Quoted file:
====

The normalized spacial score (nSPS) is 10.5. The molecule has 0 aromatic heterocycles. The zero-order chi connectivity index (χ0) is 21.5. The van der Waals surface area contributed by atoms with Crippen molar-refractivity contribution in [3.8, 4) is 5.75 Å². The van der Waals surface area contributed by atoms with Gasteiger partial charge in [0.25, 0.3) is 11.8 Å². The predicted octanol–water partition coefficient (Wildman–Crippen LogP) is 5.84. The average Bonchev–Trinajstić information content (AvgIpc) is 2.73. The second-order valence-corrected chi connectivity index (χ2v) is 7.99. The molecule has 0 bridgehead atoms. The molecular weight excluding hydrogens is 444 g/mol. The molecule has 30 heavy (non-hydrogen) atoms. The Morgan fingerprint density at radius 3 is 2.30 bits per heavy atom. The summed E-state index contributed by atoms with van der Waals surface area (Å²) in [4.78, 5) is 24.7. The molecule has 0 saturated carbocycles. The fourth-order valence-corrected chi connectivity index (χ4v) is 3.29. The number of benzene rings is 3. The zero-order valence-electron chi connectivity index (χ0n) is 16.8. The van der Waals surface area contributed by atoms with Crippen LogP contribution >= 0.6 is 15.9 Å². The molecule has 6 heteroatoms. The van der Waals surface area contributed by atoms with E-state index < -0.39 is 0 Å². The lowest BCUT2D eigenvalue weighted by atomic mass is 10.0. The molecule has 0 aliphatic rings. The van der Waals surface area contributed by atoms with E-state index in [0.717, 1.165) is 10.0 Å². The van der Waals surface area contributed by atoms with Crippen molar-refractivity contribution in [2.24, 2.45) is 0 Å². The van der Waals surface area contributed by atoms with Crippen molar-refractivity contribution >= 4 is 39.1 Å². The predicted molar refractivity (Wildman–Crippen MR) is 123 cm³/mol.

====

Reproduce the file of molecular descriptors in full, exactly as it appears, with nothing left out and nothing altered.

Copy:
The normalized spacial score (nSPS) is 10.5. The molecule has 0 aromatic heterocycles. The zero-order chi connectivity index (χ0) is 21.5. The van der Waals surface area contributed by atoms with Crippen molar-refractivity contribution in [3.8, 4) is 5.75 Å². The van der Waals surface area contributed by atoms with Gasteiger partial charge in [0.25, 0.3) is 11.8 Å². The predicted octanol–water partition coefficient (Wildman–Crippen LogP) is 5.84. The average Bonchev–Trinajstić information content (AvgIpc) is 2.73. The second-order valence-corrected chi connectivity index (χ2v) is 7.99. The molecule has 0 bridgehead atoms. The molecular weight excluding hydrogens is 444 g/mol. The molecule has 30 heavy (non-hydrogen) atoms. The Morgan fingerprint density at radius 3 is 2.30 bits per heavy atom. The summed E-state index contributed by atoms with van der Waals surface area (Å²) in [4.78, 5) is 24.7. The molecule has 0 saturated carbocycles. The fourth-order valence-corrected chi connectivity index (χ4v) is 3.29. The number of benzene rings is 3. The zero-order valence-electron chi connectivity index (χ0n) is 16.8. The van der Waals surface area contributed by atoms with Crippen LogP contribution >= 0.6 is 15.9 Å². The molecule has 6 heteroatoms. The van der Waals surface area contributed by atoms with E-state index < -0.39 is 0 Å². The lowest BCUT2D eigenvalue weighted by atomic mass is 10.0. The molecule has 0 aliphatic rings. The van der Waals surface area contributed by atoms with E-state index in [0.717, 1.165) is 10.0 Å². The van der Waals surface area contributed by atoms with Crippen molar-refractivity contribution in [2.24, 2.45) is 0 Å². The van der Waals surface area contributed by atoms with Crippen molar-refractivity contribution >= 4 is 39.1 Å². The predicted molar refractivity (Wildman–Crippen MR) is 123 cm³/mol.